4. Consequence of point 1 and point 2 and point 3: if you want really secure repo, you have to create private project and collect all repos inside it
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I[ve been using Assembla for several months now. And this is my small contribution to the subject. Actually, there is a difference between repositories and spaces. If you create a space in Assembla you can add multiple repositories to the same space. A space is just a place where you hold your project. If you go to the Admin Tab of your space under the Tools sections you'll find the option to add another svn repo within the same space. And yes, it's true, if you grant certain access to a certain user, then the user gets the same access to the rest of the repos. So, let's say that you want a certain user to have edit access to svn repo1 but not to snv repo2 then, you should create a different space to hold that second repo.

Hope it helps!

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Thanks ladybug. Those are what I had thought as well and so decided that they didn't quite fit my requirements. –  dreza Nov 27 '11 at 20:03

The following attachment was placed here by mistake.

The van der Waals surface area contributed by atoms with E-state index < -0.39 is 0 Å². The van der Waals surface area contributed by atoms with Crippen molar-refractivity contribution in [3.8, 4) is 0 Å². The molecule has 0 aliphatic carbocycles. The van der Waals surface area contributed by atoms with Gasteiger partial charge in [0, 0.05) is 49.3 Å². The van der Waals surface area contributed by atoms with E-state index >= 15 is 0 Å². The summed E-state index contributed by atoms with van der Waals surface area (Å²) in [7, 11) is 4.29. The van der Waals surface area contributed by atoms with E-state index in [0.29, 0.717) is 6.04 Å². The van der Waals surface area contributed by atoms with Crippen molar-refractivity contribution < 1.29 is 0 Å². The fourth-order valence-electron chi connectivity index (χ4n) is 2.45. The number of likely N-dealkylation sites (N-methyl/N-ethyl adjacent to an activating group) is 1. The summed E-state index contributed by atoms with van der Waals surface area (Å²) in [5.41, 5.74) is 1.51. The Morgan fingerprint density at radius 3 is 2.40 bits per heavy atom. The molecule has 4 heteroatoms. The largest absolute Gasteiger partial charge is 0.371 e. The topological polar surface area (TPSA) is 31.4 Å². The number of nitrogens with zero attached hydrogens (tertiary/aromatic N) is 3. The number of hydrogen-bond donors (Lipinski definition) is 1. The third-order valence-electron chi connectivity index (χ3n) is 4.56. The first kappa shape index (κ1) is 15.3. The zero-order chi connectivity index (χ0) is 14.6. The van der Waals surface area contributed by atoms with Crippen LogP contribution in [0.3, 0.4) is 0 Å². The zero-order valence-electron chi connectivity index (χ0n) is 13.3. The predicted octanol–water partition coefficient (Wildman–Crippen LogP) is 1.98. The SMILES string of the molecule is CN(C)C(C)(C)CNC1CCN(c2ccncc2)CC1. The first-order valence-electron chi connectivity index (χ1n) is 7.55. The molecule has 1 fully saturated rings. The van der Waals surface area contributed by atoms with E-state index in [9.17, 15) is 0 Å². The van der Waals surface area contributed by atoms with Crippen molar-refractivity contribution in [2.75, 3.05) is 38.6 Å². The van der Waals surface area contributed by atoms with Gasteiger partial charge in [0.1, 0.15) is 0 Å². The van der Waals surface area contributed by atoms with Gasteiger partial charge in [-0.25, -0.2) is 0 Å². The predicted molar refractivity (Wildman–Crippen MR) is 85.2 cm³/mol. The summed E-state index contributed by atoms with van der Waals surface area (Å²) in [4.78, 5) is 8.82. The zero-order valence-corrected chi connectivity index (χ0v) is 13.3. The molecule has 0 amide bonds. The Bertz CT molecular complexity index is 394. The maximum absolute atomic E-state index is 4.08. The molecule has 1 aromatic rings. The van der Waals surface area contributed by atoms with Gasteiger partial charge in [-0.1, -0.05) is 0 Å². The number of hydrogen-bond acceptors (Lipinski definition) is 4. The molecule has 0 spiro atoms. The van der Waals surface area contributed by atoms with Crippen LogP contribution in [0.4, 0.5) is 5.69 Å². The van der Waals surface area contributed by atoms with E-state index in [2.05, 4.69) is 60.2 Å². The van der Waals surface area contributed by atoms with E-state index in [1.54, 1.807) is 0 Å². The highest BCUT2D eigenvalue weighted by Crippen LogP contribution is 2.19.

I looked at Assembla, but couldn't find any information and didn't want to create a space. Does Assmebla give you access to the Subversion repository server itself? If not, there's probably isn't a way to specify the details you want.

Let's get a few things straight in your definitions:

  • Repository: A repository is a Subversion directory created with the svnadmin create command. It can contain a single project or multiple projects, each with its own trunk, branches, and tags directories.
  • Module: This is a project in a Subversion repository. There might be multiple modules in a single repository, or a single module. Each module will normally contain its own trunk, tags, and branches directories.

I believe Assmebla is saying that a space is a single Subversion repository. When you say multiple repositories, I am assuming you are talking about multiple modules in a single repository/space.

In Subversion, if you have control over the Subversion server and the repository directory itself, you can control the directory access per user. That way, you could have a single repository with multiple modules (which I assume you have) and you can control who has read and write access to each module.